Delete outdated information. In general, most negative information must be removed from credit reports after 7 years. But here is a more accurate breakdown of specific negative information:
- Chapter 7 Bankruptcy: 10 years. If your case was dismissed (meaning you did not get an order discharging your debts), the ten years starts from the date of the dismissal.
- Chapter 13 Bankruptcy: 7 years.
- Repossession: 7 years.
- Foreclosure: 7 years.
- Charge-offs: The 7-year period begins 180 days after the delinquency (the first missed payment) that led to the collection activity or charge-off. The clock does not start ticking again if the account is sold to a collection agency.
- Lawsuits and Judgments: 7 years from the date a lawsuit was filed and 7 years from the date a judgment was entered against you or until the governing statute of limitations has expired, whichever is longer. Paid judgments may be reported no more than seven years after the date of the judgment.
- Paid tax liens: May be reported from the date of payment for up to 7 years.
- Delinquent accounts: May be reported for 7 years after the date of the account first went delinquent and no other payments were made. Even if you later pay off the delinquent amount, the account may show on your credit reports that you were previously delinquent.
- Student Loans: Student loans made, guaranteed, or insured by the U.S. government, or national direct student loans, may be reported for much longer than seven years. Perkins loans may be reported until they are paid in full.
- Federal Family Educational Loans: These include guaranteed student loans, Stafford, SLS, and PLUS loans and Direct Student Loans may be reported for 7 years after the last of these three dates:
- Date the original lender or later holder of the loan, the guarantee agency, or the Department of Education first reported the account to the consumer reporting agency
- Date when the Department of Education took over the loan from a guarantee agency (usually years after you last made a payment)
- If you were previously in default, started repaying, and then went into default again, the date you went into default again
More Common Violations of the FCRA.
- Failing to report that a debt was discharged in bankruptcy.
- Reporting old debts as new or re-aged.
- Reporting an account as active when it was voluntarily closed by a consumer.
- Reporting and furnishing inaccurate information. Your creditor must not supply information to a credit bureau that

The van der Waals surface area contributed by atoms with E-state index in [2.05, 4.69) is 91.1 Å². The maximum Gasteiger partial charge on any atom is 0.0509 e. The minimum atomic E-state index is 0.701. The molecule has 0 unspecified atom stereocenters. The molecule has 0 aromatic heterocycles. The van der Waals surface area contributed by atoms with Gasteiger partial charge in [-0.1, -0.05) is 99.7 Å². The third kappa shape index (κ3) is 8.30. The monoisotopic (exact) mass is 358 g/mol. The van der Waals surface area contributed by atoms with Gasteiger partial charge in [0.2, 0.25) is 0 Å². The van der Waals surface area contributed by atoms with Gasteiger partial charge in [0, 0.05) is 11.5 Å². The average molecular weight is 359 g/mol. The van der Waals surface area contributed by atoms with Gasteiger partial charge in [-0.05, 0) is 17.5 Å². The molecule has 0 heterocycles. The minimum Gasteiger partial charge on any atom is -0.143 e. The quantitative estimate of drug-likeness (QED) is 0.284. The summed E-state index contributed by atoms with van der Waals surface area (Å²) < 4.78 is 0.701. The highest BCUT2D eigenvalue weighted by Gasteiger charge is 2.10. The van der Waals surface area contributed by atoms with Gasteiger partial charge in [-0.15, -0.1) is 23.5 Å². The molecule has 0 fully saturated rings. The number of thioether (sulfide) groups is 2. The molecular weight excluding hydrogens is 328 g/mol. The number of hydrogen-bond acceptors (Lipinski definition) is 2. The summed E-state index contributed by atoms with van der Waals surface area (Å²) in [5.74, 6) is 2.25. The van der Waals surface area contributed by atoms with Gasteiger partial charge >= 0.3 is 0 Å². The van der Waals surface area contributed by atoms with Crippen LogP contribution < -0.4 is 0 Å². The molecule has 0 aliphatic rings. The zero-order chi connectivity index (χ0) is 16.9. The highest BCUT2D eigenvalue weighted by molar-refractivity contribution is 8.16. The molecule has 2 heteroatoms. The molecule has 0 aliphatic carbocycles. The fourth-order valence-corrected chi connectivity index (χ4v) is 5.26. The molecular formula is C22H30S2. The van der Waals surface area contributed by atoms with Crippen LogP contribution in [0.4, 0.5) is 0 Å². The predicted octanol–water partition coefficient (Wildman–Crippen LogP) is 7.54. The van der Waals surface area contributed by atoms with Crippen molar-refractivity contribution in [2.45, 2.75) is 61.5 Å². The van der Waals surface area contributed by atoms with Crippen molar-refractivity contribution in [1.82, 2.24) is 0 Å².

- Reporting a debt as charged off when you settled it or paid it in full
- Reporting incorrect balance due
- Reporting late payments when you paid timely
- Listing you as a debtor on an account when you were only the authorized user
- Supplying credit information on an account where identity theft was previously reported
- Failing to follow dispute procedures when you submit a written dispute about the accuracy of an item on your report
- Failing to conduct a reasonable investigation of your dispute, correcting any inaccurate information, or even removing the disputed debt from your credit report.
- Failing to notify a creditor that you dispute the debt that it has reported.
- Failing to correct or delete any inaccurate, incomplete or unverifiable information within 30 days of the receiving notice of your dispute.
- Failing to inform you of the results of its investigation within 5 business days after it completes the investigation.
- Section 601 – The popular name of the law is the “Fair Credit Reporting Act” or the FCRA for short.
- Section 602 – Why Congress found a need for the law, i.e. a credit reporting system that is fair and accurate to the consumer, and protects the privacy and specifies the permitted uses of consumer information.
- Section 603 – Important definitions of key terms used in the Act. For example, a person is defined as an individual or an organization, but a consumer is defined only as a natural person. The law also defines what is a consumer report, a consumer reporting agency, consumer reports for employment purposes, and adverse actions.